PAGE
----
Tag Archives: sarcasm

In Which I Had Malicious Intent

Friday night, with malicious intent, I drove down the highway.

Friday night,  with malicious intent, I made a couple of pit stops along the way.

Friday night, with malicious intent, I cracked open a new book.

Tis a harrowing tale that brings us here. A tale of such frightening aspects like counting, and buying, and staying in on a Friday eve! Proceed with caution, if you dare to proceed at all.

After waking on Friday morn, I felt the urge to… correction… I felt strongly compelled (!) to count – yes COUNT – the number of books on my bookshelves. The tally: 303. But oh frightening part, the truly truly truly knee-shaking hair-raising turning-you-into-a-quivering-mass scary part is that I realized I needed more. More!

With malicious intent I counted and knew the number 303 was vastly too small. With malicious intent, I vowed to increase this number.

And so, with no compunction for those around me or for myself, on my way home that evening, I stopped at Half-Priced Books. I had the singular goal, the goal of filling in a gap in my collection. I needed Terry Pratchett‘s Small Gods. (You may have noticed the plethora of Pratchett quotes lately – this has been the result of this growing uncontrollable urge to re-read this very book.)

Alas, Half-Priced Books failed me on this occasion. They had precious few of Pratchett’s books, and Small Gods was not one of them. So I had to settle with the following:

Having been disappointed in my quest, I pressed on. Next on my barrage of book buying: Barnes (and his friend Noble). Surely a full priced book store would help me quench my lust for the printed word. “Surely!” I exclaimed as I fishtailed into my designated parking spot at the front of the lot (Summer’s Shadow had grasped the importance of my mission – she’s a good girl and how I love to hear her growl!).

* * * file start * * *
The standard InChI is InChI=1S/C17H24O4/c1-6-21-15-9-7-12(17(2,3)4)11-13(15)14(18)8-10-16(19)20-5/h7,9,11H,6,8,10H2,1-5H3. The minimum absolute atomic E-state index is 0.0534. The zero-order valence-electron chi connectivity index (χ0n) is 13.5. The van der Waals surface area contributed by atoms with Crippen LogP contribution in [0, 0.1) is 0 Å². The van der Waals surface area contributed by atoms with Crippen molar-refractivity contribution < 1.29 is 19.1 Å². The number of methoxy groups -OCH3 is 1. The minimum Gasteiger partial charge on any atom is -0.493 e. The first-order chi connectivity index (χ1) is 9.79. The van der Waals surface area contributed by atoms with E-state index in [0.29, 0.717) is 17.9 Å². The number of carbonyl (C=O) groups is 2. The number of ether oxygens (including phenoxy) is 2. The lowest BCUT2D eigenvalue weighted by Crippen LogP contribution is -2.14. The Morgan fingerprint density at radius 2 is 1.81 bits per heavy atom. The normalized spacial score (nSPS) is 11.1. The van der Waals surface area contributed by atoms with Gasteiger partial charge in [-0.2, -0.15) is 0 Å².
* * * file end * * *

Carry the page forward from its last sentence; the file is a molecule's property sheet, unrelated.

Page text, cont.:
Barnes quickly pointed me to the malicious intent section (which encompasses the entire store) and I managed to find not one, not two, but three (thank you Count, ah ah ah) books that I absolutely had to have:

And so when I arrived home, after feeding myself, and feeding Riley, (Summer’s Shadow wasn’t hungry), I proceeded to do something dangerous.

With malicious intent, I cracked opened a new book to feed my mind.

In Which Golf Balls Might Explode

Knowledge is power, and understanding our past is essential. As is knowing the proper rules for golf during a firefight with the Nazis. After all, who can argue the importance of knowing when and when not to take a penalty because an explosion moved your golf ball while you are on the course?

Image courtesy of io9.com

World War II had a major impact on Europe, but the fact that the British were prepared for the coming onslaught is somehow reassuring. I, for one, am all for preparedness (I was a Cub Scout, even if I was never promoted to the elusive Boy Scout status).

I think the Richmond Gold Club should be commended, though perhaps the direction of their focus could have been redirected a bit. But then, the Axis powers had just bombed one of their buildings in a fierce display of anti-golf anger. Perhaps their ears were still ringing, causing them to focus on the finer points of golf rules instead of the safety of their members. But hey, what golf club really cares about its members’ safety, anyway?

(Thanks for io9.com for bringing this to light.)